Intense wildfires in the Amazon, Siberia and Alaska are a stark reminder of the threat to our natural environment. These fires may seem a world away but here in the UK, toxic air remains a significant environmental hazard.
The Institute of Occupational Medicine in Edinburgh recently published a study that showed the correlation between the government introducing policies to improve air quality and pollution levels decreasing, which is a fantastic step forward. However, much more needs to be done.
The property industry is on the front line of improving air quality and it is beginning to demonstrate creativity and stewardship, developing innovative, world-class sustainable buildings that not only offset carbon emissions but improve the air we breathe.
While the targets to cut air pollution may seem daunting, there are some fantastic examples that demonstrate the industry’s ability to provide solutions.
Bloomberg’s Stirling Prize-winning European HQ in the City of London is an inspiring example. Through technical controls and sensors, airflow is adjusted to respond to occupancy rates. This is set to reduce its carbon dioxide emissions by about 300 metric tonnes a year.
Earlier this year, IKEA opened a store in Greenwich, London, that achieved a BREEAM ‘outstanding’ certification. Its credentials are impressive, and include not only renewable materials but also the recycling of 99% of the site’s non-hazardous construction waste. As with Bloomberg’s HQ, technological innovations are central to the project’s success, with a pioneering geothermal system heating the building and rainwater harvesting contributing half the water used in the building.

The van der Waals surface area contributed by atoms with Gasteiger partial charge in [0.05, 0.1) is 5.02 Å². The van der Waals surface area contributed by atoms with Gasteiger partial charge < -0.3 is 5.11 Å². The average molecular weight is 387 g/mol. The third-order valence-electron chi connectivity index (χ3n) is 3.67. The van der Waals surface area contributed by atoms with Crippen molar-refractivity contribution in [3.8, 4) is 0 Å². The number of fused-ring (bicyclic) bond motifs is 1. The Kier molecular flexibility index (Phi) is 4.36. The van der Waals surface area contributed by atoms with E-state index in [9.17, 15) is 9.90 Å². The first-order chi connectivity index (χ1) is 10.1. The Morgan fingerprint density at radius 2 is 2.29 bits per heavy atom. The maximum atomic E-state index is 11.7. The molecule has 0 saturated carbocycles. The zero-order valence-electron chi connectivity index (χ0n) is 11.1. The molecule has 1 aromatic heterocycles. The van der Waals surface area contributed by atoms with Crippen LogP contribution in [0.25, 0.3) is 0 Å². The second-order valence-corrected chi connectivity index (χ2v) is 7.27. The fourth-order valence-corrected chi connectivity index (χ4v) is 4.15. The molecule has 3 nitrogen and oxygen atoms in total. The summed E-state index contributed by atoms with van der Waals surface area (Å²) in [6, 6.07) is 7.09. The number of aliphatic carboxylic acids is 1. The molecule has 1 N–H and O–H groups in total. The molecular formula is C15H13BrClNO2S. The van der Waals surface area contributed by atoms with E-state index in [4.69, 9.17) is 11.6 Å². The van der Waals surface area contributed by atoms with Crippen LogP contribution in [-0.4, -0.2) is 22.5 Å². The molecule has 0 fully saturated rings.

Even on a smaller scale, green technologies can have an impact. While the benefits of trees are unrivalled, a report by the Air Quality Expert Group to DEFRA found that for mitigating air pollution – especially nitrogen dioxide – in urban environments, they are of little benefit. They are not very efficient and may also exacerbate the build-up of pollution within street canyons by reducing airflow. In this context, green technologies are increasingly needed.
Although early stage, innovations such as biotech filters that combine moss cultures and IoT technology hold huge potential. GreenCity Solutions has rolled out moss street furniture that promises cleaner air. The moss binds nitrogen oxides and produces oxygen while a ventilation system enables it to be independent of the natural wind flow. Integrated into this street furniture is solar-powered wifi as well as a rainwater collection unit that serves the moss. In the Netherlands, a titanium dioxide coating has been applied to the pavement to break down nitrogen oxide, reportedly neutralising the effect of up to 1,000 cars each day.
Although such initiatives are in their infancy, it is only through early adoption that potential solutions can evolve into game-changers. Solar panels and greywater systems, too, were once unproven innovations.
The challenges facing our industry are daunting. However, the tools are at our disposal to do better. Now is the time to make trailblazing the norm.
Savannah de Savary is founder and chief executive of Built-ID